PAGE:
Asuragen and the UC Davis M.I.N.D. Institute Publish Results of a Study Evaluating a Novel Fragile X PCR Assay.
AUSTIN, Texas -- Asuragen, Inc. announced today the results of a collaborative study with scientists at the M.I.N.D. Institute at the University of California Davis evaluating a new PCR technology that reproducibly reports mutations associated with Fragile X syndrome (FXS). The study, titled "A novel FMR1 Method for the Routine Detection of Low Abundance Expanded Alleles and Full Mutations in Fragile X Syndrome," was published in Clinical Chemistry, a leading journal for original, peer-reviewed research that advances clinical laboratory practices.
FXS is the most common known genetic cause of autism and affects approximately 100,000 individuals in the US. Related disorders, such as Fragile X-associated tremor/ataxia syndrome (FXTAS) and primary ovarian insufficiency (FXPOI), are estimated to impact an additional 1 million people. The Fragile X PCR test* that Asuragen has developed can evaluate molecular signatures linked with each of these disorders.
FXS is a trinucleotide repeat disease caused predominantly by the expansion of CGG sequences in the 5' untranslated region of the Fragile X Mental Retardation 1 (FMR1) gene. Expansions of >200 CGG are associated with FXS, whereas more modest expansions can contribute to FXTAS and FXPOI. "Efficient PCR amplification of the CGG repeat region of FMR1 has been a problem without a definitive solution ever since the molecular etiology of Fragile X syndrome was determined nearly 20 years ago. The FMR1 PCR reagents evaluated in this study amplified Fragile X alleles with as many as 1300 repeats and detected every one of 66 full mutations that were co-detected using the current gold standard method, Southern blot analysis," commented Dr. Flora Tassone, a leading expert in Fragile X molecular biology and senior author of the study. "Across 146 clinical samples, including those with both expanded and normal alleles, the Fragile X PCR produced results consistent with the reference method, yet the PCR technology provided more accurate repeat quantification, greater detection sensitivity, and the results could be obtained in about 1/10th the time using about 175 times less DNA sample. This innovative PCR approach has tremendous potential for clinical research into Fragile X biology, and could shift the paradigm for routine Fragile X testing," added Dr. Paul Hagerman, senior co-author of the study.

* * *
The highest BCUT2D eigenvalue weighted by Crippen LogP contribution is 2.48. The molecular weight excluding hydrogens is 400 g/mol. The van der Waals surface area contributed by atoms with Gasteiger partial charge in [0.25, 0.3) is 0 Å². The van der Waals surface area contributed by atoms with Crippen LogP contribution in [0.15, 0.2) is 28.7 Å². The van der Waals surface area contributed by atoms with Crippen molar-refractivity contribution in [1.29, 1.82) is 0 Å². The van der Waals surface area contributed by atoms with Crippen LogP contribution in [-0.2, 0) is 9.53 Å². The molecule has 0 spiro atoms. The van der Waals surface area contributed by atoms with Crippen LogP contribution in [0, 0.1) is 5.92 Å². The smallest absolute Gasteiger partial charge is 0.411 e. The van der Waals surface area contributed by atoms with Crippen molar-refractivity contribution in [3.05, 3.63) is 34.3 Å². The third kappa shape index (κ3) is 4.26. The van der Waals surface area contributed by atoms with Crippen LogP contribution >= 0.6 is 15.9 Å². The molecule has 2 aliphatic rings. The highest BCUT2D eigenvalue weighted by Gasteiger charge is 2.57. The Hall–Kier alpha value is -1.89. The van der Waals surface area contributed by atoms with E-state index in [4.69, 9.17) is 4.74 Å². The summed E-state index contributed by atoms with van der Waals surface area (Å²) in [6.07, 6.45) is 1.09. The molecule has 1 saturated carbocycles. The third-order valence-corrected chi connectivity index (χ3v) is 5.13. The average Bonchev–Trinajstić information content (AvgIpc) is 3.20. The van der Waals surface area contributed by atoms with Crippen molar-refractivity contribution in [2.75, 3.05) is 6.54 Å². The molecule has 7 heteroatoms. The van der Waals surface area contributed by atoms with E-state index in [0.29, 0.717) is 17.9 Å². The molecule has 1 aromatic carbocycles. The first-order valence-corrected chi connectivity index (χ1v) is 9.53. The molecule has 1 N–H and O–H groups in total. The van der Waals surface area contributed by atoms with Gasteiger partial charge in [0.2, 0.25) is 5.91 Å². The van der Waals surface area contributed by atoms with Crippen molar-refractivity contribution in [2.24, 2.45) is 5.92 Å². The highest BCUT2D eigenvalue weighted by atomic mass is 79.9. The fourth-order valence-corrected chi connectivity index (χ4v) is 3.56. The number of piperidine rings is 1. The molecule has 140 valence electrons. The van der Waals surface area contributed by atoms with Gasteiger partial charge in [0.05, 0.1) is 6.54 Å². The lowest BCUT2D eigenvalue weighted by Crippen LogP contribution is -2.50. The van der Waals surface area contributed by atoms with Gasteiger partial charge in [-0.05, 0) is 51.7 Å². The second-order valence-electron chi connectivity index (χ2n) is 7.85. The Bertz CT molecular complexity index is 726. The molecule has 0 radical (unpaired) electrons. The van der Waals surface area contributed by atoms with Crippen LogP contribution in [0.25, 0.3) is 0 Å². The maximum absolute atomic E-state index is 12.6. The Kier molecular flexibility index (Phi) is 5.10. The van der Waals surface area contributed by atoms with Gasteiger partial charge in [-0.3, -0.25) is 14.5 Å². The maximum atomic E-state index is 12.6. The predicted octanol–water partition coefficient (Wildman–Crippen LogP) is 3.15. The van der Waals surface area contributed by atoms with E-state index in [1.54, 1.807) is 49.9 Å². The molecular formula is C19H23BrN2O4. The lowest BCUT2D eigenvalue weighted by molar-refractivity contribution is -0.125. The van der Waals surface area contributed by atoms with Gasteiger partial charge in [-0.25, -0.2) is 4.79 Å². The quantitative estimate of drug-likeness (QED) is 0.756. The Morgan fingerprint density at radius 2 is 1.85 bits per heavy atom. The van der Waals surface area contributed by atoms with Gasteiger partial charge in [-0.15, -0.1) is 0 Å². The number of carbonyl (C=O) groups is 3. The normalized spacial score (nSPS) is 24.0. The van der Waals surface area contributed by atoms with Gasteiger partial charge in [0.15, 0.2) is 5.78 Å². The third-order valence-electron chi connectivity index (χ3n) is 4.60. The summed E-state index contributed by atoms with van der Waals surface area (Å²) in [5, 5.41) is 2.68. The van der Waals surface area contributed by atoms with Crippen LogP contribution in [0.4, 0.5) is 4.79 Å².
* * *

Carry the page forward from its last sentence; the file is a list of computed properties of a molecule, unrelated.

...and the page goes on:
The PCR reagents described in this landmark study are now available as a Research Use Only (RUO*) kit that is manufactured by Asuragen. "Asuragen is committed to providing world class technologies that advance molecular testing in emerging, high need areas, such as Fragile X and autism," said CEO and CSO Dr. Matt Winkler. "This novel Fragile X assay further highlights our R&D team's innovation capabilities in molecular diagnostics."
Asuragen is a fully integrated diagnostic development company and pharmaceutical services provider. The Company's diagnostic product portfolio consists of the first-ever validated microRNA diagnostic assay for pancreatic cancer, quantitative RNA tests for leukemia gene translocations, and the Signature[R] Oncology and Genetic Testing products. Asuragen is empowered with a high level of scientific expertise and assay development capabilities, CLIA and GLP testing services, and an established cGMP manufacturing facility, which allow it to span the spectrum of discovery, testing, production and commercialization. For more information, visit www.asuragen.com.
* For Research Use Only. Not For Use in Diagnostic Procedures.